A Long March 5B booster has now uncontrollably reentered the atmosphere four times in the last two years.
This week, after delivering the third and final module to China’s nascent space station, the core stage of yet another Chinese Long March 5B rocket is scheduled to crash back to Earth.
Researchers at The Aerospace Corporation’s Center for Orbital and Reentry Debris Studies predict that the roughly 25-ton (23 metric tonnes) rocket stage, which launched Oct. 31 to deliver the Mengtian laboratory cabin module to the Tiangong space station, will reenter Earth’s atmosphere on Saturday, Nov. 5 at 11:51 p.m. EDT, give or take 14 hours.
Although the precise location of the rocket’s landing is unknown, The Aerospace Corporation, a nonprofit research organisation supported by the United States government and based in California, claims that the possible debris field includes the United States, Central and South America, Africa, India, China, Southeast Asia, and Australia. China has uncontrollably disposed of its rockets four times in the past two years. Previous crash landings caused metallic debris to fall on towns in the Ivory Coast, debris to float to the surface of the Indian Ocean near the Maldives, and rocket fragments to come perilously close to Borneo settlements.
Usually the largest and most potent component of a rocket, the booster is also the least likely to totally burn up during reentry. There are solutions to this problem. Engineers work to position rockets so that their booster portions land safely in the ocean rather than escaping into orbit. Some rockets are built to fire a few more bursts from their engines if they do reach orbit in order to guide them back into a controlled reentry.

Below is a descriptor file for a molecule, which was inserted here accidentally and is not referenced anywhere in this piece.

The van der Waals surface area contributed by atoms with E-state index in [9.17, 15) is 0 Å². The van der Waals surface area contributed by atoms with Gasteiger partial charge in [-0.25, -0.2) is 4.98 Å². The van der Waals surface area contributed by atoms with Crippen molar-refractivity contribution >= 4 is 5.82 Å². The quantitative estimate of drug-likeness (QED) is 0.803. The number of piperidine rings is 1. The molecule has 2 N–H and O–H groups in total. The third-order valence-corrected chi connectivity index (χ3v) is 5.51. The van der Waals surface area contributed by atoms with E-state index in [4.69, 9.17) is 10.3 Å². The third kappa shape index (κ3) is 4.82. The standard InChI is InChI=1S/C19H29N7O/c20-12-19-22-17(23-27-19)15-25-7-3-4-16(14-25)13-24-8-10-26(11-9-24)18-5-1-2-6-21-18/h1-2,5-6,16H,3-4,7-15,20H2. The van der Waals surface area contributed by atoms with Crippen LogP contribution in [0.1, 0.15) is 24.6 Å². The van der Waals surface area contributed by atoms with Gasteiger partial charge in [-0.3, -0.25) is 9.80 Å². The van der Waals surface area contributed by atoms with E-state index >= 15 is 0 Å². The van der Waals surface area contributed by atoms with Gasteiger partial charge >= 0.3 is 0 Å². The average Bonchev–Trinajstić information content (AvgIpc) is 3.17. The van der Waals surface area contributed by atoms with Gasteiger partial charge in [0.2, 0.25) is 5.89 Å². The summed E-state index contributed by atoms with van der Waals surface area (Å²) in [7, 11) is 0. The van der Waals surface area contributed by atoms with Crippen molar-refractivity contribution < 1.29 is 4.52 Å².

The enormous rocket will be forced to circle the planet before landing in an unknown place because the Long March 5B booster engines cannot be restarted once they have stopped.
China has argued that unchecked reentry is standard procedure and has called worries about possible harm “shameless propaganda.” In 2021, Hua Chunying, then-spokesperson for the Chinese Ministry of Foreign Affairs, alleged that Western reportage on China’s falling rockets was biassed and utilised “textbook-style double standards.” For instance, Hua believes Western media outlets reported positively and with the use of “romantic phrases” on the debris from a falling SpaceX rocket that struck a farm in Washington state in March 2021. A second batch of SpaceX debris crashed on an Australian sheep pasture in August 2022, a year later.
According to The Aerospace Corporation, the likelihood that someone may be hurt by the falling rocket is low (varying from 1 in 1,000 to 1 in 230), and the risk to lone persons is even lower (between 1 in 10 trillion and 1 in 6 trillion). Nevertheless, because the rocket’s debris path passes over around 88% of the world’s population, the likelihood of harm is much higher than the generally acknowledged 1 in 10,000 casualty risk threshold for uncontrolled reentries.
NASA Administrator Bill Nelson said in a statement following the 2021 Long March 5B crash landing that “spacefaring nations must reduce the dangers to persons and property on Earth of reentries of space objects and promote transparency surrounding those activities.” “It is obvious that China’s space junk does not adhere to responsible standards.”
It is anticipated that the T-shaped Tiangong space station will stay in low Earth orbit for at least ten years. Tiangong’s mass is around one-quarter that of the International Space Station. The station will be used by its three-person rotating teams to conduct research and test cutting-edge equipment like ultracold atomic clocks.
China has been stepping up its space footprint in recent years to catch up with the U.S. and Russia. In 2019, a rover was successfully landed on the far side of the moon, and in 2020, rock samples were collected from the lunar surface. Additionally, China has stated that by 2029, a lunar research station will be built on the moon’s south pole.